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Ann Cooper, 2002
History of the New Zealand Baptist Church
Baptist Churches were established in New Zealand in 1854 by missionaries of the English Baptist Missionary Society.

The Auckland Baptist Tabernacle began on Sunday 1st June 1855, when a small group of men and women met for worship in a school room in Chancery Street. Four months later in October 1855, the church was formally constituted as the Auckland Baptist Church. The population of Auckland at this time was about 6000.

With rapid growth the church soon needed a church building, and the first Baptist Chapel in Auckland was built on the corner of Federal and Wellesley Street West (now the site of the ASB tower). During those early years, the character of the church was being formed -overflowing love for Jesus, strong evangelistic preaching, respect for the word of God.

In 1881, Thomas Spurgeon (one of the twin sons of C. H. Spurgeon*) arrived from London to pastor the church. Great crowds came to hear his preaching and soon a larger building was needed. At first the Choral Hall on Symonds Street was used but proved unsuitable.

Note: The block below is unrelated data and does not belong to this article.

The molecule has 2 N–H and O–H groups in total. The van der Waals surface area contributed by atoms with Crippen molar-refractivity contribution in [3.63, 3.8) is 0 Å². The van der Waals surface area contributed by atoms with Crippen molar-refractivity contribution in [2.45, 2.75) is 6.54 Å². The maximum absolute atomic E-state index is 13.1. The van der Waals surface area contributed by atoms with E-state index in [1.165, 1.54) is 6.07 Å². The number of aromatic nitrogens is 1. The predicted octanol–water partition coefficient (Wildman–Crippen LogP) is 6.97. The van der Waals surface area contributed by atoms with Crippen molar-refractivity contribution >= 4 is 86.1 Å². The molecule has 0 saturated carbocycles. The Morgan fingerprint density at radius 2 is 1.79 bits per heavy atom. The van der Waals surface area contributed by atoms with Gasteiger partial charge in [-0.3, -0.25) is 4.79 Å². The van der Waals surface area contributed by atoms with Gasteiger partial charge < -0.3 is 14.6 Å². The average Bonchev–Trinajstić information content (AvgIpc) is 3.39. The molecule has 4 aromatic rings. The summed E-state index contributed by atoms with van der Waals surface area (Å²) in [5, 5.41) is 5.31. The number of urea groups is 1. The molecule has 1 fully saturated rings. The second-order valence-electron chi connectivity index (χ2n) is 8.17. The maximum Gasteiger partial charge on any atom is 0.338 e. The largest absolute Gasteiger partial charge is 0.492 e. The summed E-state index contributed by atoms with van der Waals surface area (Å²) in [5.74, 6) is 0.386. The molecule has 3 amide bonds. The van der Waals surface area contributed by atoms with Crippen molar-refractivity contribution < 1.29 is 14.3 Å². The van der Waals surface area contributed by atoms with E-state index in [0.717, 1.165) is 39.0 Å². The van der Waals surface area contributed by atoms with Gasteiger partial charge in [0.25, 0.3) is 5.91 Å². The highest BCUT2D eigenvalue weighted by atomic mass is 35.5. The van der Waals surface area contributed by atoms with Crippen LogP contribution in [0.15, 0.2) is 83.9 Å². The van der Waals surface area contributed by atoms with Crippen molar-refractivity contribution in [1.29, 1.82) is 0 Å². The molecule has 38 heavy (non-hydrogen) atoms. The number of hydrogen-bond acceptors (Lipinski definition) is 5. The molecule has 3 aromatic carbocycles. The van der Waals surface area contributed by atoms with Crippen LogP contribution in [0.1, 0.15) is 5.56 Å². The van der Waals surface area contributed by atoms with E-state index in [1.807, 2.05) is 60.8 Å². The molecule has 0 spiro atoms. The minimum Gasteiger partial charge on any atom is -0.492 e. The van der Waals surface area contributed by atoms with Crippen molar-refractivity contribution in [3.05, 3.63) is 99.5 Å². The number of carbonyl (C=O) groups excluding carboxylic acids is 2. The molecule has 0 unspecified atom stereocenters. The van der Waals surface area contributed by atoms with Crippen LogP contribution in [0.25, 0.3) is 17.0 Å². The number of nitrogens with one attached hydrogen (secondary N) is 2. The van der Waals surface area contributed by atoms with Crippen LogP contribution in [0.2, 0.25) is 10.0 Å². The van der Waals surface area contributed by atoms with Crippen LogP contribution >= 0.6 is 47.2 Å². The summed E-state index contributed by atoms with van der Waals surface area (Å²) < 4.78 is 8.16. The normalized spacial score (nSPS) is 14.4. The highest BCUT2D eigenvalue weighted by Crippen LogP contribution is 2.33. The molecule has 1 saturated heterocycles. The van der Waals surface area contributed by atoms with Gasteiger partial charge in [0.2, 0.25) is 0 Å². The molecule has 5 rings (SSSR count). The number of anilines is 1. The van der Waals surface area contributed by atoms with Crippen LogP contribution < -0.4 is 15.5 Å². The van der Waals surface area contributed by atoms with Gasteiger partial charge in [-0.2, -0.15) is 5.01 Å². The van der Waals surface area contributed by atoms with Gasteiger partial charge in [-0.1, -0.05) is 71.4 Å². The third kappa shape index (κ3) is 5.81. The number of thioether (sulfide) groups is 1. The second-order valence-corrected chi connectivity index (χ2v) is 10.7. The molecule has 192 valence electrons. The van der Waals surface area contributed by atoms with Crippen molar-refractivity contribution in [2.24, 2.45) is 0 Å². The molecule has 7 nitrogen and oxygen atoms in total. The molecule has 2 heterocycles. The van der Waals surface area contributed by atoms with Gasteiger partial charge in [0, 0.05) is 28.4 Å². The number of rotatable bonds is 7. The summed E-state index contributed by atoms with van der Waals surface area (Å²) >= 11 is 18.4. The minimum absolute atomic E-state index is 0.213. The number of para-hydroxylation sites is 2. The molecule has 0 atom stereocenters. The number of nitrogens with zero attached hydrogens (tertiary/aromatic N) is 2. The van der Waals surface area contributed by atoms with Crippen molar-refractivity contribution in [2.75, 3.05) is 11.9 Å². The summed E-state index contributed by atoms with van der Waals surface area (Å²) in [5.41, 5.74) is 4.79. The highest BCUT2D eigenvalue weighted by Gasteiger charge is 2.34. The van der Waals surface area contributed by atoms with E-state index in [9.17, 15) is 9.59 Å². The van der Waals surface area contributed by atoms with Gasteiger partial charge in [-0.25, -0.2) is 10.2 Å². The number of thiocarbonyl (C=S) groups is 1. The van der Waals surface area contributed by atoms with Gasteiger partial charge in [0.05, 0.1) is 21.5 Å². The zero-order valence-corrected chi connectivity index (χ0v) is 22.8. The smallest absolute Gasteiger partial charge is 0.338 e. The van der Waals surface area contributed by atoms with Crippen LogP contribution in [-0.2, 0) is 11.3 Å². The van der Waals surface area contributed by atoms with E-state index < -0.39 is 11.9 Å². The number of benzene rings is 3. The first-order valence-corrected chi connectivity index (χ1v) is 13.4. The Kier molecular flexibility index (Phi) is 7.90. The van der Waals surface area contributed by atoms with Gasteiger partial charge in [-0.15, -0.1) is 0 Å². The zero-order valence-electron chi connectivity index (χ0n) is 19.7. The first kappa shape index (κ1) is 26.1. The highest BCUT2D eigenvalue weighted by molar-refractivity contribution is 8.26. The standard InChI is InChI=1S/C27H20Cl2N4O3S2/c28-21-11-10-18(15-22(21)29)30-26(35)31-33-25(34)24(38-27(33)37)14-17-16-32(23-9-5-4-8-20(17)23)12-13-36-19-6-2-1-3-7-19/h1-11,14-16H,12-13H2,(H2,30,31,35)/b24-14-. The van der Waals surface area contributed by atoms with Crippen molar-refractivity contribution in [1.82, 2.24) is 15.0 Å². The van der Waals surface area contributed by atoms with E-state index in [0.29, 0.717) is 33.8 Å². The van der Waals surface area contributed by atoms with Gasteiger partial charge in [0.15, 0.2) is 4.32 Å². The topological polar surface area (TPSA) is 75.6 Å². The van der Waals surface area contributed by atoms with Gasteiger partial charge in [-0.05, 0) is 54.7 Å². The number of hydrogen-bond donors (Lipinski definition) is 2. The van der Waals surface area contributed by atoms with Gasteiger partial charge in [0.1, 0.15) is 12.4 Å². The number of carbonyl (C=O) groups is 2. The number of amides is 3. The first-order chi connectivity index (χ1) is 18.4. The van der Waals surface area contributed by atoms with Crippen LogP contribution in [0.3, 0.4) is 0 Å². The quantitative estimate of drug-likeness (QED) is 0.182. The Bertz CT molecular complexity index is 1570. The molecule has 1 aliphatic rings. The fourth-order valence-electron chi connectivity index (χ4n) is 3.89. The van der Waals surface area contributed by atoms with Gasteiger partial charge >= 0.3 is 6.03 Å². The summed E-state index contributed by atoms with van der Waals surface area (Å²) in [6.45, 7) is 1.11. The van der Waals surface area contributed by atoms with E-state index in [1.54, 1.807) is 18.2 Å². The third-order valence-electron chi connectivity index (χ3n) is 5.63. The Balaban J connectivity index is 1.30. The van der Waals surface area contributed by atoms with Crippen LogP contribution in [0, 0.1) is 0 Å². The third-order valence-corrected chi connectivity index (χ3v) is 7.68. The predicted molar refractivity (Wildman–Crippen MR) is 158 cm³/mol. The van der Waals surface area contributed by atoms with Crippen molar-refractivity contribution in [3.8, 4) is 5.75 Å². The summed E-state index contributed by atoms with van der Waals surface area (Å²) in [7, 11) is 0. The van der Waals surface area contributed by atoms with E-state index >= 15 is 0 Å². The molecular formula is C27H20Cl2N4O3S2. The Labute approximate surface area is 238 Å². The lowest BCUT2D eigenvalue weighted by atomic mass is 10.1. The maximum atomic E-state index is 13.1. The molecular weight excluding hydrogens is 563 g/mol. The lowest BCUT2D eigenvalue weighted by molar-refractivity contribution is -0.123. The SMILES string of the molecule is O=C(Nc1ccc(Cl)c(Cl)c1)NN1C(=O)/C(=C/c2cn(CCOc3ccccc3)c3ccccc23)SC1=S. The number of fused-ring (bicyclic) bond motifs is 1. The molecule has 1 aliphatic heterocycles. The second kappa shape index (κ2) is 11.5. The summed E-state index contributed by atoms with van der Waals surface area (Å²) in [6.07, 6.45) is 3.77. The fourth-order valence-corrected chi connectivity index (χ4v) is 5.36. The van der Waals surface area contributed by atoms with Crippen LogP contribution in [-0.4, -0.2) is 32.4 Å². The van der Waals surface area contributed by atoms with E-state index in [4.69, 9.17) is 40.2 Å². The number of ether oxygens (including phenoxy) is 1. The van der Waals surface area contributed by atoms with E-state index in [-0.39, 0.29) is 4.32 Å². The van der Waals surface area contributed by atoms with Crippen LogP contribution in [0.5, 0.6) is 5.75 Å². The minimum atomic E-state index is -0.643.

* Charles Haddon Spurgeon (1834-1892.) Was a fundamentalist Baptist and celebrated preacher whose sermons, which were often spiced with humour, were widely translated and extremely successful in sales. He was reared a Congregationalist but became a Baptist in 1850. In 1852 he became the Minister of Waterbeach in Cambridgeshire and in 1854 Minister of New Park Street chapel, Southwark in London. Within a year a larger structure was built to accommodate his followers, shortly afterwards an even larger building which held 6000. He drew large congregations.

September 26th 1883, Mr. and Mrs Joseph Bayes joined the Auckland Baptist Tabernacle, having been transferred from Rushden, Northamptonshire, England, by the immigration ship, The Famenoth, along with the Turley family who had been fellow travellers.

With faith and vision, the Church leaders secured a site on the corner of Queen Street and Karangahape Road, and proceeded to raise funds for a building to be modelled on the Metropolitan Tabernacle in London. On Easter Monday 1884, the foundation stone was laid. At this ceremony, Pastor Spurgeon announced that the building should be opened free of debt. The Tabernacle was opened on 12th May 1885.

When the service began, 100 pounds was still required and this was raised. When the people heard that the building was opened debt free, they sang the doxology over and over again, giving praise to God.